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foreign policy and global economy

After Raucous Welcome In India, Trump Clinches $3 Billion Military Equipment Sale

Indian Prime Minister Narendra Modi meeting the U.S. President Donald Trump in New Delhi. Photo/PIB

U.S. President Donald Trump said on Tuesday that India will buy $3 billion worth of military equipment, including attack helicopters, as the two countries deepen defence and commercial ties in an attempt to balance the weight of China in the region. India and the United States were also making progress on a big trade deal, Trump said. Negotiators from the two sides have wrangled for months to narrow differences on farm goods, medical devices, digital trade and new tariffs.

Read Here – Reuters

Meet Kim Yo-Jong: North Korea’s Most Powerful Woman

In an era when North Korea has begun to shift its focus away from its nuclear weapons capabilities to pursue a “charm offensive” aimed at transforming its global image, one person stands out: Kim Yo-jong, the younger sister of Kim Jong-un. This shouldn’t be a surprise to anyone following North Korea over the last several years. Many observers first saw her at the Pyeongchang Olympics, where she sat strategically positioned near U.S. Vice President Mike Pence. Yo-jong’s historic visit to South Korea challenged preconceived perceptions of North Korea’s elite. She was a symbol of a North Korea very few people could have conceived of: young, friendly, and charismatic.

Read Here – The National Interest

India And America First

More immediately though Delhi, like Beijing, must deal with Trump’s determination to recast the global trading system and reconstitute major trading partnerships. Trump is convinced that the rest of the world has taken advantage of America’s “foolish” trade policies in the past. He only blames America’s globalist establishment.

Read Here – The Indian Express

Forging A New India-U.S. Modus Vivendi

U.S. President Donald Trump with Indian Prime Minister Narendra Modi in Ahmedabad. Photo/White House

It is easy to be contrarian about U.S. President Donald Trump’s visit to India early next week, given his idiosyncrasies, his often-unpredictable, rambunctious ways and the roughshod manner in which he seeks to put America first. And yet, it is clearer than perhaps ever before in recent times, that New Delhi needs the continued support of the U.S. government on almost everything substantial that matters to India in its quest to be a power of substance in the international system.

Read Here – The Hindu

India And US Have Enduring Friendship, Says Trump

 

Indian Prime Minister Narendra Modi welcoming U.S. President Donald Trump in the western city of Ahmedabad. Photo/PIB

US President Donald Trump and First Lady Melania Trump arrived in India on Monday, for a 36-hour-long visit to India, which is likely to strengthen bilateral defence and strategic ties. Prime Minister Narendra Modi welcomed Trump with a hug at the Ahmedabad airport, after which the two leaders embarked on a 22-km-long roadshow from the airport to Sabarmati Ashram.

Read Here – The Indian Express

The Surprising Success Of The U.S.-Indian Partnership

India and the United States are far from becoming formal allies. They are dogged by persistent trade disagreements, which India shows no inclination to settle. But given Trump’s record with other U.S. allies, his administration has been surprisingly lenient when it comes to India’s uncompetitive trade practices. It has also kept mum about India’s feared drift toward illiberalism, enabling both countries to push ahead on strategic, especially defense, cooperation, which has always been the lodestar that guides U.S.-Indian relations.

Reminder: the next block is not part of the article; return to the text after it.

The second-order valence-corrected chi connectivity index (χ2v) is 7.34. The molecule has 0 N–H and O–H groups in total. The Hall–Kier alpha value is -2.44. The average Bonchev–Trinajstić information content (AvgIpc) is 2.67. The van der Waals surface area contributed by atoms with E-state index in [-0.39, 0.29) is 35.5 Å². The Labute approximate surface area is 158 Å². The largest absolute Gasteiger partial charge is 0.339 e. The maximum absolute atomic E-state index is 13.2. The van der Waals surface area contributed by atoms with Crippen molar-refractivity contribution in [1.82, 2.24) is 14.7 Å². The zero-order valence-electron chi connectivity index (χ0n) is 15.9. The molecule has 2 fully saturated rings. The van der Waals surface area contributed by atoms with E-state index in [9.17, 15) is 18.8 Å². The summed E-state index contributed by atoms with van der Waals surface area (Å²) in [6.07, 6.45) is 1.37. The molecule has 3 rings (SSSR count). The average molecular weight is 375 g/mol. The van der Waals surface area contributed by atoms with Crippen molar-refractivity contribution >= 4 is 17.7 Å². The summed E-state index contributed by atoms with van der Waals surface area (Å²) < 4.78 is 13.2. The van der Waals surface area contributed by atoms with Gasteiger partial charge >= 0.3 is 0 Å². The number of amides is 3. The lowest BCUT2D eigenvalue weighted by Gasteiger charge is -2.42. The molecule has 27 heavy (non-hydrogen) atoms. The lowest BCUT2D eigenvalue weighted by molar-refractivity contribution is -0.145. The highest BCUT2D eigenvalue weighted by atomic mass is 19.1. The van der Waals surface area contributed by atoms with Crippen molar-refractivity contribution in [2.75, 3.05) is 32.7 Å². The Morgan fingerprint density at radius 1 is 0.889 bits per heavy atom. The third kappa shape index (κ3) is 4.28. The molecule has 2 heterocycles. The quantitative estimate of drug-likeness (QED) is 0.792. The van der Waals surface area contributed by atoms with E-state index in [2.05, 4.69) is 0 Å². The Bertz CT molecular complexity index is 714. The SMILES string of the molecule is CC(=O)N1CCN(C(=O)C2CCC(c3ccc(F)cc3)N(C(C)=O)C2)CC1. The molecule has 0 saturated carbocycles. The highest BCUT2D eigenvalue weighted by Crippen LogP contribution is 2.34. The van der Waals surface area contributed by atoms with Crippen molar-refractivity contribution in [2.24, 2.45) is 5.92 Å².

Read Here – Foreign Affairs

Trump Loves A Big Crowd. He’ll Get One Of His Biggest In India.

Heading into election season, President Donald Trump is looking to surround himself with sympathetic officials, create made-for-TV spectacles and gin up massive, adoring crowds. He’ll find it all in India — he made sure of it.

Read Here – Politico

India’s Growing Surveillance State

India’s neighbour to the north, China, looms large in international media as an Orwellian state, with its expanding use of facial recognition technology and invasive data collection practices. By contrast, India is often portrayed as a chaotic democracy, its government far weaker and less capable than the fine-tuned autocracy in Beijing. That image belies the changing reality in India, where the government’s embrace of powerful new surveillance technologies increasingly threatens the rights of its people.

Read Here – Foreign Affairs

Will China And India Collaborate Or Feud Over Afghanistan?

As China-India competition continues unabated, Afghanistan is somewhat insulated from their more sensitive security concerns. Unlike in Iran and other countries, where the competitive aspects of the relationship are emphasised due to geopolitical reasons, Afghanistan allows the two Asian giants to compartmentalise touchy issues and cooperate on common interests such as counterterrorism.

Read Here – The National Interest

The Surprising Success Of The U.S.-Indian Partnership

Three years into Trump’s presidency, the strategic partnership with India that successive U.S. administrations have cultivated as a silent bulwark against China hasn’t just survived—it has flourished. Indian Prime Minister Narendra Modi and Trump have met on numerous occasions and even appeared together last September at a “Howdy Modi” rally in Houston, Texas, that drew 50,000 Indian Americans.

Read Here – Foreign Affairs

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